If you like mechanical keyboards, you like switches. Historically, switches were weird, with strange capacitive rubber dome switches in Topre boards, buckling springs in the IBM Model M, and beamsprings in earlier IBM keyboards. This teardown of an HP signal generator has the weirdest keyboard switches ever. They’re being called pulse transformer switches, but they are the strangest, weirdest, and most complicated keyboard switch we’ve ever seen
Mechanically, these keys are mounted on a 1×5 plastic frame with a plunger that presses down on a (brass?) photoetched plate. Mechanically, this is effectively a metal dome keyboard that simply presses a springy bit of metal against a contact on a printed circuit board. That’s the mechanical explanation, the electrical theory of operation is much, much weirder.
Electrically, this keyboard consists of a printed circuit board with two coils underneath each key. The circuit is wired up so two keys are ‘read’ at the same time with a pulse from a multiplexer. This pulse induces a current in the ‘sense’ coil of two individual keys which is sent to a comparator. If both keys are not pressed, the comparator sees a positive and a negative voltage which cancels out, meaning no keys are pressed. If one key is pressed, the metal dome shorts out the transformer underneath the keyboard, meaning only one voltage is seen by the comparator, and that key is registered as being pressed.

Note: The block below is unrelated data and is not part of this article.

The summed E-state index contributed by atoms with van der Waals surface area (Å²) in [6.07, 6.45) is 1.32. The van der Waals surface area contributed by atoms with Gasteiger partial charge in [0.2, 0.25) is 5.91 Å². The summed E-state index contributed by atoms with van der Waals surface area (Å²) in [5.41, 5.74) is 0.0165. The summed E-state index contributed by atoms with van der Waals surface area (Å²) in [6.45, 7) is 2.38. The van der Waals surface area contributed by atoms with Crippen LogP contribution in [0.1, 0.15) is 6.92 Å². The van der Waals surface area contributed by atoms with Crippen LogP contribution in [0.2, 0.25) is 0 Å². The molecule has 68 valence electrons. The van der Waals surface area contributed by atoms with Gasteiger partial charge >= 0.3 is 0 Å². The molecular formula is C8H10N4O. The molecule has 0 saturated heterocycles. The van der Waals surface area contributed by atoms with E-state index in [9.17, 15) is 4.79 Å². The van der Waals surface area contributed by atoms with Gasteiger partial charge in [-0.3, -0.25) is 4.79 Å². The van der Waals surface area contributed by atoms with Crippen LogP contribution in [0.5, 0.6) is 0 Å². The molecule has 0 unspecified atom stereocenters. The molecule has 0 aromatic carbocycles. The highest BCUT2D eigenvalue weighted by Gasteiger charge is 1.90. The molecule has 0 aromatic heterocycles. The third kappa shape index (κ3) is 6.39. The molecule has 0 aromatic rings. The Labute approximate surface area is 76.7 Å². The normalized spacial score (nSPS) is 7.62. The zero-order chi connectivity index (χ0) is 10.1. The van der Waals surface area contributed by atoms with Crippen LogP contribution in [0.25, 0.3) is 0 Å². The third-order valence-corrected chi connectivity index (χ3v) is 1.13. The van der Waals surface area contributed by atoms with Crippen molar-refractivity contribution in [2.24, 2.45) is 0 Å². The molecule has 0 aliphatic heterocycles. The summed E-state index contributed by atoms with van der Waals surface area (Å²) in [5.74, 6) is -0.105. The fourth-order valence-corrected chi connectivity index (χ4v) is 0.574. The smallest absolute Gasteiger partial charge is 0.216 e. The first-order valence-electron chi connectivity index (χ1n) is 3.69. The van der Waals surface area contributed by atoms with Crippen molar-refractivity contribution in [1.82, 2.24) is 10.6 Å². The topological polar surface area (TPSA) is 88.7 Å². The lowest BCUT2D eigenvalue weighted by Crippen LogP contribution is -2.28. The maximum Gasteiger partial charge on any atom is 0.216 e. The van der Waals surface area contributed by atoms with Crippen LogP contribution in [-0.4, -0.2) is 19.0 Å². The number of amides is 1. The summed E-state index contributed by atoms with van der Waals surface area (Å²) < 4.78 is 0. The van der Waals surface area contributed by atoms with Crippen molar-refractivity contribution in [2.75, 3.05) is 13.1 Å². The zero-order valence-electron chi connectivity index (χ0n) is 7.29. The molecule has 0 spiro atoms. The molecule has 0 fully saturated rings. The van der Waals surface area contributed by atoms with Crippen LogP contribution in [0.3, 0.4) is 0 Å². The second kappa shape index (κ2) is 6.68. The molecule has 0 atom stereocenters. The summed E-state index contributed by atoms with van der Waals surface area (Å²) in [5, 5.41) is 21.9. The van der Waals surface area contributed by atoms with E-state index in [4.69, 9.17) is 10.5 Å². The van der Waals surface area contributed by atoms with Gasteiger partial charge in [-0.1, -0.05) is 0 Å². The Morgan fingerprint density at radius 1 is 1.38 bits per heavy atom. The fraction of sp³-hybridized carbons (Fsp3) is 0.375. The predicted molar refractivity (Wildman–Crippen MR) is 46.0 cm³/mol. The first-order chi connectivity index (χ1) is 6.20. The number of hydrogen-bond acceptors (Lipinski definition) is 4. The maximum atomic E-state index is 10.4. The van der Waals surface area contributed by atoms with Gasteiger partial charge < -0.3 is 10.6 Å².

This is some crazy keyboard circuitry, and I do not say that lightly. There are ‘acoustic’ keyboards out there which consist of a row of keys striking a metal bar with an acoustic transducer on each end. By measuring the time it takes for the sound of a keypress to reach either end of the metal bar, a keypress can be registered. This is weird and expensive to build, and it’s still simpler than a pulse transformer switch. Check out the video below.